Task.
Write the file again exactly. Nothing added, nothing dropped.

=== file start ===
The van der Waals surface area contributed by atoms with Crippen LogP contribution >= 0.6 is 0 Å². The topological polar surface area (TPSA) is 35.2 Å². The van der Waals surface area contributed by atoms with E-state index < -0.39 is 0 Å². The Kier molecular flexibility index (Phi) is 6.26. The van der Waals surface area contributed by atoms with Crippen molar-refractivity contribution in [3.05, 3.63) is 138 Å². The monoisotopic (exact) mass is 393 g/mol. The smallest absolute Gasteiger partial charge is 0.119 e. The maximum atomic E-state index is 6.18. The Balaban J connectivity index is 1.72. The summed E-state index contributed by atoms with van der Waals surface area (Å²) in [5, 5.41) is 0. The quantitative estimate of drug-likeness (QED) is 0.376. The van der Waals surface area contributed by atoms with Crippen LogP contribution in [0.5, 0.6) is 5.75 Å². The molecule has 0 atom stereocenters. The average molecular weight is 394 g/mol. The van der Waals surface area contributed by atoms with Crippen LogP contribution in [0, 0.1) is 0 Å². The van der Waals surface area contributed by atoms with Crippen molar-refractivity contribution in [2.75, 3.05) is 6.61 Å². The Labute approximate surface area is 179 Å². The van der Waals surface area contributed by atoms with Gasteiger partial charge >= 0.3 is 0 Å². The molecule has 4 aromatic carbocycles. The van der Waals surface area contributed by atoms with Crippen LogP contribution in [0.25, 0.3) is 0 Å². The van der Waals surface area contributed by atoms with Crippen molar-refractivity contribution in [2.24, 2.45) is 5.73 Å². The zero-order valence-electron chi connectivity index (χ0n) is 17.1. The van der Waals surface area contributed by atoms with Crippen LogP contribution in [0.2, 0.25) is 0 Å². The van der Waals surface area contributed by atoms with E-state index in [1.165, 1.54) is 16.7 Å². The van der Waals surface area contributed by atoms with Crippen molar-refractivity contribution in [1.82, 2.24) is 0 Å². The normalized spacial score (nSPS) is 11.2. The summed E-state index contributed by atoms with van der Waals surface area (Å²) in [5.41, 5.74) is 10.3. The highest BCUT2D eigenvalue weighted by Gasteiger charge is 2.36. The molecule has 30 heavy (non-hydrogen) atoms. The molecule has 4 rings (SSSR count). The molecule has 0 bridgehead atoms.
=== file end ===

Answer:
The van der Waals surface area contributed by atoms with Crippen LogP contribution >= 0.6 is 0 Å². The topological polar surface area (TPSA) is 35.2 Å². The van der Waals surface area contributed by atoms with E-state index < -0.39 is 0 Å². The Kier molecular flexibility index (Phi) is 6.26. The van der Waals surface area contributed by atoms with Crippen molar-refractivity contribution in [3.05, 3.63) is 138 Å². The monoisotopic (exact) mass is 393 g/mol. The smallest absolute Gasteiger partial charge is 0.119 e. The maximum atomic E-state index is 6.18. The Balaban J connectivity index is 1.72. The summed E-state index contributed by atoms with van der Waals surface area (Å²) in [5, 5.41) is 0. The quantitative estimate of drug-likeness (QED) is 0.376. The van der Waals surface area contributed by atoms with Crippen LogP contribution in [0.5, 0.6) is 5.75 Å². The molecule has 0 atom stereocenters. The average molecular weight is 394 g/mol. The van der Waals surface area contributed by atoms with Crippen LogP contribution in [0, 0.1) is 0 Å². The van der Waals surface area contributed by atoms with Crippen molar-refractivity contribution in [2.75, 3.05) is 6.61 Å². The Labute approximate surface area is 179 Å². The van der Waals surface area contributed by atoms with Gasteiger partial charge >= 0.3 is 0 Å². The molecule has 4 aromatic carbocycles. The van der Waals surface area contributed by atoms with Crippen LogP contribution in [0.25, 0.3) is 0 Å². The van der Waals surface area contributed by atoms with Crippen molar-refractivity contribution in [2.24, 2.45) is 5.73 Å². The zero-order valence-electron chi connectivity index (χ0n) is 17.1. The van der Waals surface area contributed by atoms with Crippen LogP contribution in [0.2, 0.25) is 0 Å². The van der Waals surface area contributed by atoms with E-state index in [1.165, 1.54) is 16.7 Å². The van der Waals surface area contributed by atoms with Crippen molar-refractivity contribution in [1.82, 2.24) is 0 Å². The normalized spacial score (nSPS) is 11.2. The summed E-state index contributed by atoms with van der Waals surface area (Å²) in [5.41, 5.74) is 10.3. The highest BCUT2D eigenvalue weighted by Gasteiger charge is 2.36. The molecule has 30 heavy (non-hydrogen) atoms. The molecule has 4 rings (SSSR count). The molecule has 0 bridgehead atoms.